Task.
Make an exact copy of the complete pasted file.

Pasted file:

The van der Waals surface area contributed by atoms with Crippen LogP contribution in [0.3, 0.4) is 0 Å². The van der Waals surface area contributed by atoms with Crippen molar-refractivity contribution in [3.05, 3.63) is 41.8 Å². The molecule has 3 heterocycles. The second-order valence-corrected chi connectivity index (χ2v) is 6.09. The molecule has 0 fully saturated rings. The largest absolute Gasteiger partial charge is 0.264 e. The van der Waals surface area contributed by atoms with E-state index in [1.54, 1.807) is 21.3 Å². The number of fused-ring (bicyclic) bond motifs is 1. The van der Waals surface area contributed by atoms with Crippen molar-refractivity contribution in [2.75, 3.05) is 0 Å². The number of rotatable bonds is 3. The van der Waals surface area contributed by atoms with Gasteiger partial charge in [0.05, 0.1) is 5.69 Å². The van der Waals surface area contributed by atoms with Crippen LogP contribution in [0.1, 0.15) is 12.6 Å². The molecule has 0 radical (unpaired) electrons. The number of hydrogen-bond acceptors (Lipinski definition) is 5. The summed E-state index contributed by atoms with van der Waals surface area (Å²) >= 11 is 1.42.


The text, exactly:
The van der Waals surface area contributed by atoms with Crippen LogP contribution in [0.3, 0.4) is 0 Å². The van der Waals surface area contributed by atoms with Crippen molar-refractivity contribution in [3.05, 3.63) is 41.8 Å². The molecule has 3 heterocycles. The second-order valence-corrected chi connectivity index (χ2v) is 6.09. The molecule has 0 fully saturated rings. The largest absolute Gasteiger partial charge is 0.264 e. The van der Waals surface area contributed by atoms with E-state index in [1.54, 1.807) is 21.3 Å². The number of fused-ring (bicyclic) bond motifs is 1. The van der Waals surface area contributed by atoms with Crippen molar-refractivity contribution in [2.75, 3.05) is 0 Å². The number of rotatable bonds is 3. The van der Waals surface area contributed by atoms with Gasteiger partial charge in [0.05, 0.1) is 5.69 Å². The van der Waals surface area contributed by atoms with Crippen LogP contribution in [0.1, 0.15) is 12.6 Å². The molecule has 0 radical (unpaired) electrons. The number of hydrogen-bond acceptors (Lipinski definition) is 5. The summed E-state index contributed by atoms with van der Waals surface area (Å²) >= 11 is 1.42.